Thursday, September 29, 2011

Things that bother me about Twitter

Disclaimers. Doctors put in their profiles, “Tweets not intended to be medical advice.” Who gets their medical advice from Twitter? Has there ever been a lawsuit based on someone interpreting a tweet as medical advice? Who thinks of these things?

Followers and Following. Here are two examples which seem absurd to me. Last week a self-described “internet marketer” may or may not have had a “ghost tweeter” say some unkind things about him after having been fired. Or he may have done it all himself to get attention. What was lost in the mild dustup about it was that he had over 59,000 followers [down to 56,000] on the day the alleged ghost tweets occurred. He was, and still is, following over 37,000 people. I doubt that he actually follows 37,000 tweeters and many of his followers did not react to the controversy. Maybe they don’t really follow him either.

Here’s another one from a different perspective.

He announces to all that he does not tweet, yet he has 172 followers. I don’t get it. Why would anyone follow him?

Influence. I blogged about this before but now I have more data. According to PeerIndex, I have a score of 54. This places me well into the top 10% of my “topic community,” since a score of over 40 means one is in the top 10%. This sounds great until one realizes that I have about 975 followers, many of whom do not react to anything I tweet. I have seen some increased traffic to my blog after a good tweet with some retweets from more influential people than I. But again remember that there are about 7 billion people in the world. That means I might be influencing 0.0001% of the world’s population.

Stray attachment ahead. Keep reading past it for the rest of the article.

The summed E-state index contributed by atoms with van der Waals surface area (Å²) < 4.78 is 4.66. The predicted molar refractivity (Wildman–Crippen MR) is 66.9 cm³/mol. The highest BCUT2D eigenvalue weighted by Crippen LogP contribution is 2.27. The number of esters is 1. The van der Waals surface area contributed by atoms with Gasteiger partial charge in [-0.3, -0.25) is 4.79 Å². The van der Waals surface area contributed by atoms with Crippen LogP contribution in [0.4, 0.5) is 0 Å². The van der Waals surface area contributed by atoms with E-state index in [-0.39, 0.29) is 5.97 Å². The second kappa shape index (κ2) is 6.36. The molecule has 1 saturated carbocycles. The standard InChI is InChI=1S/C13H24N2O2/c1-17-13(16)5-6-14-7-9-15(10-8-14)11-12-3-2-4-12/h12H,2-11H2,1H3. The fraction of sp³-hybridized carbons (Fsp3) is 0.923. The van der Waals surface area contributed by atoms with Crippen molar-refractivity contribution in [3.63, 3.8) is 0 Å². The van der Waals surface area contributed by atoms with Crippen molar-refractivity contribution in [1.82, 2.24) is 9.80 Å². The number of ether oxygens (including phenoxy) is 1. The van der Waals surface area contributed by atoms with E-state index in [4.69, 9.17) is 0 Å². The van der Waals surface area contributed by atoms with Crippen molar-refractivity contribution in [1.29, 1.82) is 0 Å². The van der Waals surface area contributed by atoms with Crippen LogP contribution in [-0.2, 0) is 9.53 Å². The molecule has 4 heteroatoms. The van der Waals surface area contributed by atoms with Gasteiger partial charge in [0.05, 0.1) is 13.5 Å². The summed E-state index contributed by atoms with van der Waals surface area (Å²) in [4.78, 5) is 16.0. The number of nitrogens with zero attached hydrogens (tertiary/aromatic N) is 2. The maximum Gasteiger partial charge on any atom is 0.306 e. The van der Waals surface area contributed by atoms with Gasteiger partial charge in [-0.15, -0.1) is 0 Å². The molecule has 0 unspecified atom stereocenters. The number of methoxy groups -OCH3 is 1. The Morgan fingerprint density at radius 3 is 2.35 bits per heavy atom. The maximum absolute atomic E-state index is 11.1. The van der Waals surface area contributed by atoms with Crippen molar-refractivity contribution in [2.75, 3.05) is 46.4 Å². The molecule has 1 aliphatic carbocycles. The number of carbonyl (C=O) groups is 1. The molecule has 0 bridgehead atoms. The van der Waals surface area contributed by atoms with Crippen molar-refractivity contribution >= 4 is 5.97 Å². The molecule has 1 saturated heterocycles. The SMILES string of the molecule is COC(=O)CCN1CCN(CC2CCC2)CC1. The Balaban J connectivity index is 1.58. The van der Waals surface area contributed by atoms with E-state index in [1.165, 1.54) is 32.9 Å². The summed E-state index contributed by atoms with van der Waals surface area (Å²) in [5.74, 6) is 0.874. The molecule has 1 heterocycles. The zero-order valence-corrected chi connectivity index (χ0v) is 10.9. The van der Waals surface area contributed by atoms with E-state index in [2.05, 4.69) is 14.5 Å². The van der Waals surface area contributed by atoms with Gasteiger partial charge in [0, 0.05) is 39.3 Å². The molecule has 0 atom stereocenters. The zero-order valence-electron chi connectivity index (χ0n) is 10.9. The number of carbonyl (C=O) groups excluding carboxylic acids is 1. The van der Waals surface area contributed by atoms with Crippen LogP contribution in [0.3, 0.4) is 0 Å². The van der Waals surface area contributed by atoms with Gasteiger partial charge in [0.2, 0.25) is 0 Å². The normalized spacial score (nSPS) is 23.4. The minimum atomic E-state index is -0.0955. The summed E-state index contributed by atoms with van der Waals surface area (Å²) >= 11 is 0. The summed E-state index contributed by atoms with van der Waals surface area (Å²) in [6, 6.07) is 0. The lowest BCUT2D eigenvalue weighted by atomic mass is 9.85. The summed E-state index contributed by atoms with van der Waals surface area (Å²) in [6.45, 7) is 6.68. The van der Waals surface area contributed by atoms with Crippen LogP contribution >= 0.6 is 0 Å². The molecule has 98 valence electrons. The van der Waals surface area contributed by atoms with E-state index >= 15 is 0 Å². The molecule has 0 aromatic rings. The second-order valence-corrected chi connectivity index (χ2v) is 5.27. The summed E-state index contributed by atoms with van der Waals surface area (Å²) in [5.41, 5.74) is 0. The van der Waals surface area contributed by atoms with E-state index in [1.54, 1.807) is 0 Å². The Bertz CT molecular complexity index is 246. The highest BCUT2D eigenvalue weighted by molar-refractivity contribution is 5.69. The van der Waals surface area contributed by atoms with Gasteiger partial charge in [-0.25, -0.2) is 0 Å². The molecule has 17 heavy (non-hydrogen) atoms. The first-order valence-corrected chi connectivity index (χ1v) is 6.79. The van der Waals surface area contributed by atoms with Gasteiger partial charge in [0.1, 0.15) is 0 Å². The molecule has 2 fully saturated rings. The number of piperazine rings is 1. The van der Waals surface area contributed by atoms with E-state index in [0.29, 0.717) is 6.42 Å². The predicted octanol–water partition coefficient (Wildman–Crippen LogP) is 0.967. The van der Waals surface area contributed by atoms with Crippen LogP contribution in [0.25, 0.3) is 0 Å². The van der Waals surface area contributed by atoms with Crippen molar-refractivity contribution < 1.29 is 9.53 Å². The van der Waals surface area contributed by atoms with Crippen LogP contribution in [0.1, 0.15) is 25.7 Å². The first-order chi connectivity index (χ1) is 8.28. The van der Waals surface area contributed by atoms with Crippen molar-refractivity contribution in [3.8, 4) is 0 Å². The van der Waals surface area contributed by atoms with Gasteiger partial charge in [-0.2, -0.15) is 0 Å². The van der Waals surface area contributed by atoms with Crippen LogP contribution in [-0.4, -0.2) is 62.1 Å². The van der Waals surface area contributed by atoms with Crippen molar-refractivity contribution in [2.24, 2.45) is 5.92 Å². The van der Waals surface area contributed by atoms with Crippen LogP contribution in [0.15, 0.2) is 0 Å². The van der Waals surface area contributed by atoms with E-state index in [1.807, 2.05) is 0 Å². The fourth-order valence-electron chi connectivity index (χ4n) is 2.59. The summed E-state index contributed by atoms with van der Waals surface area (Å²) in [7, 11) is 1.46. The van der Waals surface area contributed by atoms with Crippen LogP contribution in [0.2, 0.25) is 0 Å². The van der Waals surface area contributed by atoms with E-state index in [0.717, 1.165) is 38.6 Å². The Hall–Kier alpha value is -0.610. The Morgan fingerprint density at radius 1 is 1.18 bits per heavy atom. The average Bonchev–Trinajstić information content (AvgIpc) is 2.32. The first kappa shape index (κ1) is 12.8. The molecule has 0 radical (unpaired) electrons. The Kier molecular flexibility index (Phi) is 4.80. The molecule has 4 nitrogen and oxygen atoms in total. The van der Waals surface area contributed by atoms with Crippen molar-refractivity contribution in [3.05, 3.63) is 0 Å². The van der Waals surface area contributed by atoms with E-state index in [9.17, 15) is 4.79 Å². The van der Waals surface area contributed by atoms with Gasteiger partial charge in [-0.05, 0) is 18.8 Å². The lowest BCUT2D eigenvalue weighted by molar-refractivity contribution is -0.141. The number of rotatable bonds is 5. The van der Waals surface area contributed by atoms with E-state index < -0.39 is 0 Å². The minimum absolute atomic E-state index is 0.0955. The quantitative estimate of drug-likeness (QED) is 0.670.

What bothers you about Twitter?


@huhet said...

I don't like twitter users whose sole purpose is to market. It is a let down when I find another doctor or a celebrity and choose to follow them only to get "new album dropping this week" or "need back surgery? we're in network!" instead of personal or relevant professional tweets.

Skeptical Scalpel said...

Agree completely

@cmaer said...

Two primary care physicians in the Netherlands actually had a two-year pilot study using Twitter to deliver primary care.
No law suits.

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